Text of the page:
French media reported the fine was the largest ever leveled against a bank in the country.
UBS said it would appeal the ruling, a process that could further delay the case after repeated failed attempts to reach a settlement.
"This decision is incomprehensible. We will appeal," UBS general counsel Markus Diethelm told reporters outside the courtroom. "We have seen no facts and no evidence."
UBS has set aside $2.46 billion to cover potential losses from litigation and regulatory requirements. The combined fine almost equates to the bank's reported 2018 net profit of $4.9 billion. Its stock plummeted nearly 4 percent on the news.
Five former bank officials with UBS and its French subsidiary also received suspended sentences ranging from six to 18 months' imprisonment, as well as fines ranging from €50,000 to 300,000. One ex-official was acquitted.
Prosecutors found that UBS sent employees to solicit wealthy clients and illegally concealed their assets in a "systematic"manner.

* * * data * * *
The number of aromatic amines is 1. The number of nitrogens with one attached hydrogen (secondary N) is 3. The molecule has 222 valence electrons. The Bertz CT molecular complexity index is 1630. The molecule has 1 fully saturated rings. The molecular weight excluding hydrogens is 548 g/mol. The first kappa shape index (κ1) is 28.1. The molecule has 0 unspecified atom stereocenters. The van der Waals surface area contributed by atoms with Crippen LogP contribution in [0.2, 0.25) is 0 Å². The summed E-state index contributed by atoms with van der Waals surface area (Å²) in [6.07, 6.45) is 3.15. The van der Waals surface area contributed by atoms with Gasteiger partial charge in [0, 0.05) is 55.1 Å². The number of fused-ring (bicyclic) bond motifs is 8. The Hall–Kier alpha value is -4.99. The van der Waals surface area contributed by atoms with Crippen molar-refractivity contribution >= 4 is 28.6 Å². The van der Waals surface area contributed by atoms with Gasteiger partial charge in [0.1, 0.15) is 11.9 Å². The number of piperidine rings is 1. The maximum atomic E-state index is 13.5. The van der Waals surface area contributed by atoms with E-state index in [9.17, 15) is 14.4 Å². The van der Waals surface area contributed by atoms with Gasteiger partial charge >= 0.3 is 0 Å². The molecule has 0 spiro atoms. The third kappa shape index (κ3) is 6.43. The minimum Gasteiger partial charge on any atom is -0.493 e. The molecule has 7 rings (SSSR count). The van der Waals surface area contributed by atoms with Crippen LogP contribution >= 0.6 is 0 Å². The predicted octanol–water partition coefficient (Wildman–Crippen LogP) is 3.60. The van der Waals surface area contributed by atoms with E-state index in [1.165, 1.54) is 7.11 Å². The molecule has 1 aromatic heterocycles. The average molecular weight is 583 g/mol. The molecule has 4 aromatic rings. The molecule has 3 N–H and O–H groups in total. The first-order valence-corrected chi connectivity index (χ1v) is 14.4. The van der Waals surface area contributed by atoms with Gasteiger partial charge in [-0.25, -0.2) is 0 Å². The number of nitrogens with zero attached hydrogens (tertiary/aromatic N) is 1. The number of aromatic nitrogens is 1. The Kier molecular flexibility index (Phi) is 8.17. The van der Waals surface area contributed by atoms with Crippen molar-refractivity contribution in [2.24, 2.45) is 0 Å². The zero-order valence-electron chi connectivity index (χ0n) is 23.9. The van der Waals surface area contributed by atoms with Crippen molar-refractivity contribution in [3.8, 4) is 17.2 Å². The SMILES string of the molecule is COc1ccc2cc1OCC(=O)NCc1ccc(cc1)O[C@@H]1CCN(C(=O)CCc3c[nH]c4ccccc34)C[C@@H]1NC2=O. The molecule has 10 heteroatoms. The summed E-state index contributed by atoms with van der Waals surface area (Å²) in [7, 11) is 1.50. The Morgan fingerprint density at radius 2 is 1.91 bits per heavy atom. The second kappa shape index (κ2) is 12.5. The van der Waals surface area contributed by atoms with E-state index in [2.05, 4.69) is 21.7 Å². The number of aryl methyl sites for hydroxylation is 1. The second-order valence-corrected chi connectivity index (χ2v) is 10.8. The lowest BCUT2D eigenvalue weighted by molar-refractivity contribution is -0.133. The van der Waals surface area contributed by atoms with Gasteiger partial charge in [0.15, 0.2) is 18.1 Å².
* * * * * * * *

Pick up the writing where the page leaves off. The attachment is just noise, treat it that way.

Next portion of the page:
The bank and its directors "were perfectly aware that they were breaking French law," prosecutors said.
UBS claimed operations moving accounts from France to Switzerland were in line with Swiss law and it was "unaware" that some French clients did not declare assets in Switzerland.
The trial began last autumn after a seven-year investigation, launched after former employees came forward about the bank's practices.
The investigation unfolded as European countries looked to crackdown on tax evasion and money laundering following the 2008 financial crisis.
In similar cases, UBS reached a $780 million settlement with the United States in 2009, and in Germany it agreed to pay a €300 million fine in 2014.